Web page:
Writings from Christine

The Art of Listening to a Teenage Rant

by on September 30, 2016

The complaint from a teenager begins somewhat rationally. A project has no real application to a subject matter or life in general. A friend is overly critical when support is needed. Or a teacher instructs only one way, leaving kids with different learning styles out in the cold. Then without warning, things escalate and become unreasonable. Now school does nothing for students. There are no true friendships. Or everyone wants them to fail.

It is in moments like these that many parents attempt to return the conversation to rational thinking. This is done in a variety of ways such as minimizing what is happening, pointing out the exaggeration, invalidating their teenager’s feelings, or trying to solve the issue at hand. But this does not produce the results a parent wants. Either things become more intense or the teenager completely shuts down. There is another way.

Notice the environment. As strange as it may sound, teenage rants are golden moments. For a short period of time, a parent is thrust into their child’s thought pattern. It is a precious time which should be seen as valuable. This is a chance to understand how the teenager thinks, processes their environment, problem solves (or doesn’t), and feels about their circumstances. Take note of when this rant occurred to use this information later. Was there an audience or was it while being alone? Did it happen early in the morning or late in the day? Was it out in pubic or in a private area?

Become quiet. The natural temptation for a parent is to try to help solve the problem or point out the inaccuracies in the teenager’s thinking. Don’t do this. Instead, become quiet and observant. Listen to what is said and what is not said. It is rarely the first thing a person complains about that is the real issue. Rather it is the issue stated with the most emotion that is likely to be at the heart of the rant. All other topics should be dismissed.

Watch body language. When a parent is not speaking, it is far easier to become aware of the teenager’s body language. This is as important if not more so than the words or emotions that are being communicated. Signs of physical discomfort in connection with mentioning a person’s name can be a signal that there is something not right about that relationship. While many adults have learned to control their body language, teenagers, especially when angry, have not. It is best to go with the simplest meaning first when interpreting the signals.

Remember the life stage. Teenagers are not children and they are not adults. Parents who treat their teenagers as children unnecessarily postpone adulthood. Parents who expect adult behavior from a teenager put too much unneeded pressure on their kid. There is a balance between the two. But every once in a while a teenager will act like a child just as they will also act like an adult. This is normal and healthy. All parents went through the crisis of being a teenager, which is good to remember when listening to a teenage rant.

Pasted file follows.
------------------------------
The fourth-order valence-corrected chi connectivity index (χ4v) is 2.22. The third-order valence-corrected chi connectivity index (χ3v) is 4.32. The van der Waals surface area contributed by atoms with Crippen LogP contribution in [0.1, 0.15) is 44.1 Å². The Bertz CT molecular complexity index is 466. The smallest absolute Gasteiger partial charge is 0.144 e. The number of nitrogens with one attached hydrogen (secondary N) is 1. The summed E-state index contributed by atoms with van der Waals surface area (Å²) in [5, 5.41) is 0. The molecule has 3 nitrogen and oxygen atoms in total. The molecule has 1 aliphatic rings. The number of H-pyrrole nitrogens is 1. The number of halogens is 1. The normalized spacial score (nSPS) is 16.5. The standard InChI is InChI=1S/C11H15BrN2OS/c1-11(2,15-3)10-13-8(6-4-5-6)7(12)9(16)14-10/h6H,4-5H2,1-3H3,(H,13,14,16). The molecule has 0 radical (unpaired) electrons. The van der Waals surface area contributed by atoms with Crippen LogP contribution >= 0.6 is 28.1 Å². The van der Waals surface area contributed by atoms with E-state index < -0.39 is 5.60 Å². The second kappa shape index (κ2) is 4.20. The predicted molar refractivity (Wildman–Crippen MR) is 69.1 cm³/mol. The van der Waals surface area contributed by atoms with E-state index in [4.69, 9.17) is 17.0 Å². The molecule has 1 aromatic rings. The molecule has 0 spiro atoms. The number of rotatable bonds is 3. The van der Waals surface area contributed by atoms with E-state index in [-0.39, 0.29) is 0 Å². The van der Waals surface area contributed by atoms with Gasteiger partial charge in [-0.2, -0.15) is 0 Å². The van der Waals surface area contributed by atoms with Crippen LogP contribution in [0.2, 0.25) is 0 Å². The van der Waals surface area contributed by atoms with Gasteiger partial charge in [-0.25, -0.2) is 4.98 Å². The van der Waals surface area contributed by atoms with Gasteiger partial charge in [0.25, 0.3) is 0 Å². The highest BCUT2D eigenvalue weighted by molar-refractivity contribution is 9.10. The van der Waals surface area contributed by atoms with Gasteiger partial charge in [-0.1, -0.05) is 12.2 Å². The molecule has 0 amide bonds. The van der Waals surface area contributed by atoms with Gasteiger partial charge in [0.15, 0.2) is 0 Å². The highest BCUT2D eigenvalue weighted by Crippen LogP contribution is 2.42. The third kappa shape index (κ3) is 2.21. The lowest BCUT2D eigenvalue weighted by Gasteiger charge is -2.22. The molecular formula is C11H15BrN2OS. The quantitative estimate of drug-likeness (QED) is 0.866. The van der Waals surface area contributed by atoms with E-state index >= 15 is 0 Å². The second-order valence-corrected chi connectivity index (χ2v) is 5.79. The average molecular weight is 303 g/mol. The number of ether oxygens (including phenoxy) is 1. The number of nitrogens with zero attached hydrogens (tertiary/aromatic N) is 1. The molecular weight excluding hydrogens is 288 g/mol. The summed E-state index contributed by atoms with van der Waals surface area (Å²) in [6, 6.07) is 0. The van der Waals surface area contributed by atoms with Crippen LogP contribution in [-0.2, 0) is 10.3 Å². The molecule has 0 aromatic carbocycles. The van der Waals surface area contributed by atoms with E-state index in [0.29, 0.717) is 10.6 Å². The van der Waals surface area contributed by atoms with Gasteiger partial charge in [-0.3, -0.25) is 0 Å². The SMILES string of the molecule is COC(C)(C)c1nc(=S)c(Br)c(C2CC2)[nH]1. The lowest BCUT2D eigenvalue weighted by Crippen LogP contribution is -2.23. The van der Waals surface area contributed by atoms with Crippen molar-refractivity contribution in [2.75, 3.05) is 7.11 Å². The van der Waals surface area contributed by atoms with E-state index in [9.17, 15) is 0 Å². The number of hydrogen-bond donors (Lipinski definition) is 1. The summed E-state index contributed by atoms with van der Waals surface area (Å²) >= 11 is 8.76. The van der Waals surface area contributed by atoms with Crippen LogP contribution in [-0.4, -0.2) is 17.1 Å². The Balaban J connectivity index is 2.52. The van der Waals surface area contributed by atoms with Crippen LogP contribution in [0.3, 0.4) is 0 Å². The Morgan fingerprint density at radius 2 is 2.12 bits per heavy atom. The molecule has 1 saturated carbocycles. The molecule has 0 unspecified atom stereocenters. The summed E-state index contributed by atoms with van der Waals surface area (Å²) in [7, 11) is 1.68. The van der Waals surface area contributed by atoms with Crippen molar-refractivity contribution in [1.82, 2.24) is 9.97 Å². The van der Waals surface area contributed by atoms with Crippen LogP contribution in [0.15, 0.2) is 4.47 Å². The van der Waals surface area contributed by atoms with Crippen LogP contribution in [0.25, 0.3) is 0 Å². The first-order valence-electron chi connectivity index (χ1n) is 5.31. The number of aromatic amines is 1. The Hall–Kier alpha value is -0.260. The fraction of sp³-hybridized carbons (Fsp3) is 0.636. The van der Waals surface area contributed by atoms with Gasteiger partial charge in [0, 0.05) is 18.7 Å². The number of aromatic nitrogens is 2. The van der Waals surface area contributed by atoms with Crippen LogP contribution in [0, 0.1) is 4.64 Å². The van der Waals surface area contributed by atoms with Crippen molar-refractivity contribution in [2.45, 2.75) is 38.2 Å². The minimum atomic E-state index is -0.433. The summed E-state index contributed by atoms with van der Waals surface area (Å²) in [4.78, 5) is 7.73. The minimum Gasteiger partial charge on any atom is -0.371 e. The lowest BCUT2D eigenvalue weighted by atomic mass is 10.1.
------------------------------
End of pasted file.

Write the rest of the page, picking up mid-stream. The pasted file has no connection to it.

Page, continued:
Choose words wisely. Unless the teenager is specifically asking for help, parents should not give it. This is an unintentional trap. When a parent gives advice, the parent is accepting responsibility for the outcome according to the teenage brain. So if things go even slightly wrong, the teenager is not responsible, the parent is. This does not teach a teenager how to be an adult. Regardless of how ridiculous the rant may sound, parents should not try to restore balance. Again, if the teenager asks for it, then a parent can do it but if not, the same principle applies: it is an unintentional trap. This time, the teenager will use the parent’s explanation as justification for why the parent is clueless in their mind. Eventually, the teenager will stop sharing altogether.

Express empathy. The best method for handling a rant is for a parent to express empathy. However, parents should not say, “I know how you feel because I felt the same way at your age.” This leads to an automatic shutdown for a teenager because life now is very different compared to the dark ages when a parent was a teen. Instead say, “I’m so sorry you are frustrated. I wish I could help.” This does not minimize the teenager’s feelings but does communicate a desire to help if the teenager wants it. At the end of a rant, it is best to conclude with a statement of love for the teenager so they know that nothing has changed in the relationship.

These steps are very difficult for most parents because the natural instinct is to protect and help. However, when these steps are done consistently, a parent will see a dramatic shift in their relationship with their teenager for the better.

Posted under: Parenting Writings from Christine

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